Archive for November 3rd, 2009

Election Day in Colorado

While lacking the national cache of N-23 or a govenor’s race in a bellwether state (that comes next year), Colorado does have some election activity of its own this year.  With the usual caveats about off-year turnout, here are some of the more interesting races to keep an eye on.

  • In Douglas County, the non-partisan school board race has turned partisan, as the teachers’ unions try to seize control of that body in a heavily Republican county.  The local Republican party has responded by endorsing a slate of four candidates of its own.  Good luck to Dan GerkenDoug Benevento, Meghann Silverthorn and incumbent John Carson
  • In Denver, voters will elect some of the new school board as well.  I’m personally supporting Mary Seawell, who’s a big booster of Charter Schools.  She’ll probably cruise to victory fairly easily.
  • Denver will also decide whether or not to require police officers to impound the vehicle of someone found driving without a license.  Widely seen as targeting illegal immigrants, the law does provide an out for someone whom the officer can determine has a license and insurance, but that hasn’t kept the so-called progressives from emailing energetically about the unfairness of it all.  The state auditor finally got around to reporting on this issue yesterday, as voting ends.  Look for this to fail.
  • And last but not least, my friend Katie Witt is running for City Council up in Longmont, the more Republican area of Boulder County, and we’re all looking forward to a win up there for her.

So while the Tea Party Express rolls into town, CCU has its Governor Canddiates’ Forum, and the Mayor of Jerusalem speaks over at DU, we’ll be watching New Jersey, Virginia, New York, Maine, and Washington State.

And a little action closer to home, too.

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The Very Expensive “New Energy Economy”

There are times when one wonders whether or not the writers for the Denver Post actually read the Denver Post. Then, there are times when one wonders whether is would make any difference if the did.

On October 14, the Post carried an AP story noting that the new German government, a coalition between the Christian Democrats – Mark Steyn’s right of left of right of center party – and the Free Democrats, who actually permit themselves the luxury of promoting free markets now and again, would be cutting Germany’s legendary solar subsidies, which the country had maintained for about two decades. Apprently, subsidizing expensive energy doesn’t look so good during a recession, and Germany is willing to forego the expensive green jobs that such industry creates:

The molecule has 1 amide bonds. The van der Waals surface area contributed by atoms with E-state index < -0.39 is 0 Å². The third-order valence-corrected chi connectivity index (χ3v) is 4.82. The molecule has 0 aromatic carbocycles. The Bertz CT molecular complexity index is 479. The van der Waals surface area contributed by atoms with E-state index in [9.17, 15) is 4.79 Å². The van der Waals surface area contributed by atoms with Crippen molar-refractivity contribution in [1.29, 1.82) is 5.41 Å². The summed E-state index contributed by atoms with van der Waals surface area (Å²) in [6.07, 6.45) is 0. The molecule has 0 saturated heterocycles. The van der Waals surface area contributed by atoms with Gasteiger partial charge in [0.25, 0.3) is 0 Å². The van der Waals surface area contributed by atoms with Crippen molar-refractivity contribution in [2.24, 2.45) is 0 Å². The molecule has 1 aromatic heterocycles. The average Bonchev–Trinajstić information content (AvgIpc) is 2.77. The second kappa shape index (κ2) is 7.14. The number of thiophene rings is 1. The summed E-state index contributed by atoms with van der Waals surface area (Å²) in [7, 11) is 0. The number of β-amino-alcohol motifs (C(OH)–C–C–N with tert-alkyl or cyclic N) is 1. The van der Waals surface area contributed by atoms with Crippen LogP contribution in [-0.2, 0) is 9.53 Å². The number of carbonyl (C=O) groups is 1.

Investors expected Germany to cut back on solar subsidies this year as the recession sapped demand and tightened government budgets, said Benedict Pang, an analyst with Caris and Company in San Francisco.

“During the downturn, the wheels started to come off” in Germany, Pang said. “A lot of solar companies have weaned themselves off of that market.”

Germany has guaranteed renewable energy generators fixed payments for the power they produce to encourage the production of solar panels and several of the world’s leading producers of the technology are based here.

A week and a half later, Bloomberg reported that the Germans had done just that:

Chancellor Angela Merkel’s new junior partner in government, the pro-business Free Democrats, approved a four-year coalition program that points Germany toward tax cuts and a reprieve for nuclear energy….

Separately, the government will seek talks with solar-energy industry on possible “adjustments” to avoid “excessive subsidies,” according to the coalition draft.

So naturally, it was a source of much rejoicing when the German company, SMA, no longer able to make money on its home turf, shifted production to Colorado, bringing with it its prize of 300 jobs, at a cost of a mere $12,000/job to the Colorado taxpayer.

Now, that’s not as much as the colossal $240,000 per job – plus the added cost of the actual electricity – that Germany’s worked itself up to. And the so-called “green jobs” trap has been largely responsible for the depth and intractability of Spain’s contractiion during the global recession. Of course, they’re paying about $600,000 a job, so we’ve still got a ways to go to match that.

These jobs are incredibly expensive, as Colorado is about to find out, and apparently don’t survive the end of subsidies.

Let’s just hope that those interim committees take note of why Colorado beat out other US states:

[Colorado Office of Economic Development and International Trade’s Pete] Roskop said other states were throwing more money for incentives at the company, but Colorado had lower costs for items such as corporate taxes and worker’s compensation insurance.

Then, there are the times when one wonders whether some people ever read the business pages at all.

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